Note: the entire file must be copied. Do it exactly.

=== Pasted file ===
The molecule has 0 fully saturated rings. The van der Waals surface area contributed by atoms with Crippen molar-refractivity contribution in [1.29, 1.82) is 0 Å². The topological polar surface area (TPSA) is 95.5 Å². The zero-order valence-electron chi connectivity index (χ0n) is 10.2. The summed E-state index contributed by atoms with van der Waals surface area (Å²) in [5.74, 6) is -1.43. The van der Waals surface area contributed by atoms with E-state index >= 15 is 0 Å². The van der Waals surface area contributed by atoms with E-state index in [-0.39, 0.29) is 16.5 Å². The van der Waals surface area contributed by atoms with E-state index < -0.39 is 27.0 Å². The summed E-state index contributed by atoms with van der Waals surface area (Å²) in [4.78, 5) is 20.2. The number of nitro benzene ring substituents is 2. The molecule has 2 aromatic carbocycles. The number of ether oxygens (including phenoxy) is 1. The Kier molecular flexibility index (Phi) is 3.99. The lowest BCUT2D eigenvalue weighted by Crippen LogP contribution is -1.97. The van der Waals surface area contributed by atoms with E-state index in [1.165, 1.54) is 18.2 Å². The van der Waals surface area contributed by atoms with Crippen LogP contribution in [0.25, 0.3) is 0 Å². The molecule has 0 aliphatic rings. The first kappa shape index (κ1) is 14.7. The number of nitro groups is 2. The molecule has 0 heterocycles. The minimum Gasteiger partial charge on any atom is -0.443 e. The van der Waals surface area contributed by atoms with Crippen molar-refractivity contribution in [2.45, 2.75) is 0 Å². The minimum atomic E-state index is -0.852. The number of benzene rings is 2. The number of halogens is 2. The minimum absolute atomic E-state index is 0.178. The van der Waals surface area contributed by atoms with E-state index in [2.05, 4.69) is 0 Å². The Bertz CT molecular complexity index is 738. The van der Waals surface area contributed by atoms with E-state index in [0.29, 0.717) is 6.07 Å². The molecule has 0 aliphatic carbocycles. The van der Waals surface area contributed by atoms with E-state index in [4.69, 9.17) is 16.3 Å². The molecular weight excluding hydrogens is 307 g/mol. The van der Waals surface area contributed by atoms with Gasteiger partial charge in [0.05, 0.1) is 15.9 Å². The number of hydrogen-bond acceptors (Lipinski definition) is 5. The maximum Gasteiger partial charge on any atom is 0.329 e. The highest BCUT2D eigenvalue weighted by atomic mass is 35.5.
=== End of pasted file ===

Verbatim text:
The molecule has 0 fully saturated rings. The van der Waals surface area contributed by atoms with Crippen molar-refractivity contribution in [1.29, 1.82) is 0 Å². The topological polar surface area (TPSA) is 95.5 Å². The zero-order valence-electron chi connectivity index (χ0n) is 10.2. The summed E-state index contributed by atoms with van der Waals surface area (Å²) in [5.74, 6) is -1.43. The van der Waals surface area contributed by atoms with E-state index >= 15 is 0 Å². The van der Waals surface area contributed by atoms with E-state index in [-0.39, 0.29) is 16.5 Å². The van der Waals surface area contributed by atoms with E-state index < -0.39 is 27.0 Å². The summed E-state index contributed by atoms with van der Waals surface area (Å²) in [4.78, 5) is 20.2. The number of nitro benzene ring substituents is 2. The molecule has 2 aromatic carbocycles. The number of ether oxygens (including phenoxy) is 1. The Kier molecular flexibility index (Phi) is 3.99. The lowest BCUT2D eigenvalue weighted by Crippen LogP contribution is -1.97. The van der Waals surface area contributed by atoms with E-state index in [1.165, 1.54) is 18.2 Å². The van der Waals surface area contributed by atoms with Crippen LogP contribution in [0.25, 0.3) is 0 Å². The molecule has 0 aliphatic rings. The first kappa shape index (κ1) is 14.7. The number of nitro groups is 2. The molecule has 0 heterocycles. The minimum Gasteiger partial charge on any atom is -0.443 e. The van der Waals surface area contributed by atoms with Crippen molar-refractivity contribution in [2.45, 2.75) is 0 Å². The minimum atomic E-state index is -0.852. The number of benzene rings is 2. The number of halogens is 2. The minimum absolute atomic E-state index is 0.178. The van der Waals surface area contributed by atoms with E-state index in [2.05, 4.69) is 0 Å². The Bertz CT molecular complexity index is 738. The van der Waals surface area contributed by atoms with E-state index in [0.29, 0.717) is 6.07 Å². The molecule has 0 aliphatic carbocycles. The van der Waals surface area contributed by atoms with E-state index in [4.69, 9.17) is 16.3 Å². The molecular weight excluding hydrogens is 307 g/mol. The van der Waals surface area contributed by atoms with Gasteiger partial charge in [0.05, 0.1) is 15.9 Å². The number of hydrogen-bond acceptors (Lipinski definition) is 5. The maximum Gasteiger partial charge on any atom is 0.329 e. The highest BCUT2D eigenvalue weighted by atomic mass is 35.5.